Forum for Science, Industry and Business

Sponsored by:     3M 
Search our Site:

 

Gray Matter Damage in the Brain of MS Patients Linked to Cognitive, Physical Deficits, New UB Research Finds

22.10.2003


Results further implicate iron deposits in brain in MS impairments



The mental impairment and problems with walking experienced by patients with multiple sclerosis (MS) are linked to damage in the brain’s gray matter, with MRI findings suggesting the damage is due to toxic deposits of iron, researchers from the University at Buffalo have shown for the first time.
Previous breakthrough work by the team had linked deep gray matter iron deposits to the disease course of MS, brain atrophy and overall disability, but not to cognition or ambulation. Results of these latest studies were presented today (Oct. 21, 2003) at the annual meeting of the American Neurological Association in San Francisco.

The researchers, affiliated with the Buffalo Neuroimaging Analysis Center (BNAC) and Jacobs Neurological Institute, use specialized, computer-assisted magnetic resonance imaging (MRI) technology to focus on hypointensity, or unnatural darkness, of gray matter structures as seen on so-called T2-weighted images. This condition is referred to as T2 hypointensity. Using this approach, they were able to show that structures in the brain’s deep gray matter of MS patients contained T2 hypointensity compared with normal individuals, suggesting higher-than-normal levels of iron deposits, and confirmed the relationship of T2 hypointensity to MS symptoms.



"Traditionally, we thought MS was strictly a ’white matter disease,’ involving the brain’s neural pathways that allow various gray-matter structures to communicate with each other," said Rohit Bakshi, M.D., UB associate professor of neurology, first author on the new studies and founding director of the BNAC. "Through our computerized imaging analysis capabilities, we were able to visualize gray matter structures deep in the brain of MS patients and found some to be atrophied.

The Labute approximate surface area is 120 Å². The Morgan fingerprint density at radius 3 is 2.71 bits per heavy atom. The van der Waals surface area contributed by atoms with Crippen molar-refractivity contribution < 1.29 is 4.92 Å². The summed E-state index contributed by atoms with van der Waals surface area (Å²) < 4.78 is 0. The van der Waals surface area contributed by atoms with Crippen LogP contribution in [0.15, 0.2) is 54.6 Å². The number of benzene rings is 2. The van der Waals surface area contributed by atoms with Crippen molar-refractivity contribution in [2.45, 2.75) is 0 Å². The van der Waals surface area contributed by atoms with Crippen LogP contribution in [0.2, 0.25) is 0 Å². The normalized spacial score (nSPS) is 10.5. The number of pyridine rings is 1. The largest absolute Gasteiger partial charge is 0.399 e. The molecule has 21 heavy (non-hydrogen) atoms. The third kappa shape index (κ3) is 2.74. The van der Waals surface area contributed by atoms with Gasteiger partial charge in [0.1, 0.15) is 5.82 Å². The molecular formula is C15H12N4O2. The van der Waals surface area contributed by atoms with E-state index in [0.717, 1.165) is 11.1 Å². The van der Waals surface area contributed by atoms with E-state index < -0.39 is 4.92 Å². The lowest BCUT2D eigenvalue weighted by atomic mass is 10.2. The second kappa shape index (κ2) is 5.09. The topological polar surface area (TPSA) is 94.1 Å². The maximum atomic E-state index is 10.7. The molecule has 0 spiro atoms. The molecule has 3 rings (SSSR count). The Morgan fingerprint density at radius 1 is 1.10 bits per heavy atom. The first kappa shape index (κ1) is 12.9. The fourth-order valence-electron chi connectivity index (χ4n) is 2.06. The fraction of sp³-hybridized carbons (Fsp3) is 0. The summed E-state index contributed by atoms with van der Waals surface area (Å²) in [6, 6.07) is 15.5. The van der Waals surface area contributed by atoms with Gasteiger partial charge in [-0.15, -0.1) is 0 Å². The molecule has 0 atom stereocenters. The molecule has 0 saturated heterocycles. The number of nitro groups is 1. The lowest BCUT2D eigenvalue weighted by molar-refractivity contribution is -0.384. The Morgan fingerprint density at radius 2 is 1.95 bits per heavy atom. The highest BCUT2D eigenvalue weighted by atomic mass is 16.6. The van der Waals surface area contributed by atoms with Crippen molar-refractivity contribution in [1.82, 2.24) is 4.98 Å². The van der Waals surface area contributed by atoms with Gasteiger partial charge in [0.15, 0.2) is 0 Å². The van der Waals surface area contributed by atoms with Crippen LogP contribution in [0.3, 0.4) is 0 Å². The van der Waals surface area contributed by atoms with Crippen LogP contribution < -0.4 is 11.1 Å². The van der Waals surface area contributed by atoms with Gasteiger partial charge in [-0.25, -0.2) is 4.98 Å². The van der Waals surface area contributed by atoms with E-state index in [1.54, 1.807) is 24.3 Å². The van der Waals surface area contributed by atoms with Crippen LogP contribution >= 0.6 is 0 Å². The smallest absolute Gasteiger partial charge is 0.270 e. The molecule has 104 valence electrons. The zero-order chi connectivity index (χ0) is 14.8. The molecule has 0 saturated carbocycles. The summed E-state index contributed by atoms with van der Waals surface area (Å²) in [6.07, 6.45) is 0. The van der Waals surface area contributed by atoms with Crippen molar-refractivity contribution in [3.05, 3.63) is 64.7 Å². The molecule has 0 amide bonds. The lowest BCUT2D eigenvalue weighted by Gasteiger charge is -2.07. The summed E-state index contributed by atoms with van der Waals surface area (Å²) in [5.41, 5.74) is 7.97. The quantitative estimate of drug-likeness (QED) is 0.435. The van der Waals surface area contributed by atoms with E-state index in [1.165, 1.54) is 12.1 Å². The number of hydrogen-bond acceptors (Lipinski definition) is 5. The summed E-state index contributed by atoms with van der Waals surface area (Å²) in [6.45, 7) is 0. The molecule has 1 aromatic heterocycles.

"We also found MRI evidence of abnormally high levels of iron," he said. "Moreover, these changes weren’t associated with the amount of white-matter damage, so this was all new information. If we’re going to treat this disease, we have to know where the damage is."

The finding concerning gray matter atrophy resulted from the researchers’ work with a brain structure called the caudate nucleus, which is an important nerve center for controlling movement and cognitive processing. Other laboratories have studied the role of the caudate nucleus in Alzheimer’s disease and Huntington’s disease, but the BNAC is the only center studying it in MS patients using state-of-the-art MRI techniques.

The current studies take the BNAC’s previous research to the next level, in an effort to determine the role of excess iron in specific MS disabilities. Bakshi and colleagues tested walking ability and cognitive impairment respectively in two groups of MS patients that underwent the specialized MRI brain scans to assess T2 hypointensity of the gray matter structures thought to be involved in these conditions.

The ambulatory study involved 41 MS patients who completed a timed 25-foot walk, a standard measure of physical dysfunction. These times were compared with T2 hypointensity in the gray matter, as well as brain atrophy and additional anatomical brain changes known to occur in MS. Results showed that T2 hypointensity was the only brain change directly associated with impaired walking ability, and the strongest association with walking ability pointed to the brain structure known as the dentate nucleus. This structure exists deep in the cerebellum, the brain region responsible for coordination and smooth movement of the limbs.

The study of cognitive impairment involved 28 MS patients who took tests measuring learning, speed of information processing and working memory. Test results were compiled into an attention/memory composite, which was compared with the same measures of brain change used in the ambulation assessment. T2 hypointensity in the brain’s deep gray matter structures was the only measure that predicted cognitive impairment in these patients, results showed.

"We suspect that MS patients have defective blood-brain barriers, the cell layer that prevents potentially toxic substances from entering the brain," Bakshi said. "Excessive iron entering the brain may damage the deep gray matter structures through generation of free radicals and lipid peroxidation, as well as inflammation, all of which would destroy neurons. We have tissue samples from two autopsied brains showing high iron levels in these gray matter structures in patients with MS compared to controls."